You forgot to mention gold's inertness. Yes, copper and silver conduct better than gold but both of them corrode like fiends. To combat this you have to alloy, or coat. You don't need this with gold, and combined with its "softness" (better described as extreme ductility), you can lay down a very thin layer indeed. "Atoms" thick, vs "fractions of an inch" thick. Ask someone designing a satellite which is more valuable. Or a jeweler. Or a circuit board maker.
  • by IamTheRealMike ( 537420 ) on Thursday March 27, 2014 @07:53AM (#46591531)

    When I see how much hardware and electricity is being wasted on these various mining processes, I can only shake my head.

    Bitcoin developer here. Yes, by all means shake your head, it's clear that the current level of mining is a large waste of resources. Nobody has been reporting double spends caused by hashpower attacks, which is what mining is designed to stop, suggesting that right now there's too much security.

    But what else would you expect? Inflation causes misallocation of resources. This is basic economics and is the reason Bitcoin is designed to eventually target a stable monetary base. Yet you cannot create a new currency from scratch without inflation, by definition, because the money has to come from somewhere. What's more you can't create a currency fairly if you simply give yourself all the money (pre mining), so there has to be a fairly long drawn out allocation process so everyone gets a chance of taking part in that initial inflation.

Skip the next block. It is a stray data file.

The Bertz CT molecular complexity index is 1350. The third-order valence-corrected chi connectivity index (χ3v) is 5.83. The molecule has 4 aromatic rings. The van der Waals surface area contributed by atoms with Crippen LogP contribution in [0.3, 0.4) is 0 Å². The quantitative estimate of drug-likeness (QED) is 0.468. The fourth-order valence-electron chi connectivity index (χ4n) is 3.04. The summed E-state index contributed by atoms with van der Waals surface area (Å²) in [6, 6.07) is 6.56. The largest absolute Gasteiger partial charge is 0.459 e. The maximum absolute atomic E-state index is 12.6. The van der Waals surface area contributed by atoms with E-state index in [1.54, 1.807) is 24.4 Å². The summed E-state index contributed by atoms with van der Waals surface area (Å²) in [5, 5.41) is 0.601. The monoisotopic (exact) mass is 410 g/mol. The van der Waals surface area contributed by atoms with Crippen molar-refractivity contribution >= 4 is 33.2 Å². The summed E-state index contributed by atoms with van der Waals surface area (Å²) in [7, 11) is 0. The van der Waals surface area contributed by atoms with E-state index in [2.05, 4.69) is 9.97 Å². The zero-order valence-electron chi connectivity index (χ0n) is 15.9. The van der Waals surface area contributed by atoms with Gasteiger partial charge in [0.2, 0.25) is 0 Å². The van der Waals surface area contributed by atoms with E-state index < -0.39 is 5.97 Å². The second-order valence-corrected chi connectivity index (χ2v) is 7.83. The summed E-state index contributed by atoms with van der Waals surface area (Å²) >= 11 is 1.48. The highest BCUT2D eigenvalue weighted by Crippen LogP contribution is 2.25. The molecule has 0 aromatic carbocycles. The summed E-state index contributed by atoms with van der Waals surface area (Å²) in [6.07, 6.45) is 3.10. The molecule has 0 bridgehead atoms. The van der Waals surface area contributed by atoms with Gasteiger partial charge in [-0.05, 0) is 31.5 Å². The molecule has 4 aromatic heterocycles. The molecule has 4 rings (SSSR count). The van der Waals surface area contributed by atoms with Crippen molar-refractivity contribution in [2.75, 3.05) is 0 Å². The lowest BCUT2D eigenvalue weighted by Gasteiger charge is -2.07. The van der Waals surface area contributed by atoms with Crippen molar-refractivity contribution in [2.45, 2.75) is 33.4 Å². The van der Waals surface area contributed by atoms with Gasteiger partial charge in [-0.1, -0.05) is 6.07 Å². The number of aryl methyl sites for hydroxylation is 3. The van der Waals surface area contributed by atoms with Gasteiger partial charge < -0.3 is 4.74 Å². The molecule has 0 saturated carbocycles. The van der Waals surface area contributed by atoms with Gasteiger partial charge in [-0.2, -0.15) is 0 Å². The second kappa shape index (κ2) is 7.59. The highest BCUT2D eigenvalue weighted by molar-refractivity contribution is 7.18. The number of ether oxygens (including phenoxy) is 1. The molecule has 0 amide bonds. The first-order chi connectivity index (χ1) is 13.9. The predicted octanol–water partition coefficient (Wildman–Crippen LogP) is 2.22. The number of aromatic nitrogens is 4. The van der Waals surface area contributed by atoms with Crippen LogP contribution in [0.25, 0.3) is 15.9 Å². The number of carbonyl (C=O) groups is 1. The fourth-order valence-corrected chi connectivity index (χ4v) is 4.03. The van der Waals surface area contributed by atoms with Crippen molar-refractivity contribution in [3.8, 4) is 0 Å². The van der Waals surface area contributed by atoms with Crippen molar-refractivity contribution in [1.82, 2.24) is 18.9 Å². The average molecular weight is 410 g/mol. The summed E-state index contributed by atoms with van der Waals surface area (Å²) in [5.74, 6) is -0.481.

This initial misallocation of resources towards excessive security is annoying, but tolerable - existing currencies inflate all the time and this causes huge misallocation of resources towards things like asset bubbles. If we're going to misallocate towards something, more security against rollback attacks is perhaps not the worst thing we could want, especially as market incentives should push people towards using renewable power over the next few years.

    I'm not sure when BTC is slated to have all of its coins mined, but it will be instructive to see what happens to it at that point.

    The rate halves every four years. It rounds to zero in 2140 but will presumably become irrelevant long before that. How irrelevant really depends on Bitcoin's long term value in dollar/euro/fiat terms though, which is impossible to predict.

    At that point mining will be supported entirely by fees. How much mining takes place will depend on how much security the Bitcoin user community really needs, which I am expecting to be determined by letting it fall until double spending attacks start to become commonplace and an actual risk to business. Then the game theory becomes quite complicated because mining is a public good, but I'm expecting merchants and other big sellers who need the security to form assurance contracts with each other to incentivise mining. In theory this solves the problem of people not wanting to subsidise their competitors, but the use of assurance contracts for continuous goods like hash power is a rather under-researched area. I'm looking forward to reading papers written by academic economists and game theorists over the coming years to learn more about what the post-inflation world will look like.

In seeking the unattainable, simplicity only gets in the way. -- Epigrams in Programming, ACM SIGPLAN Sept. 1982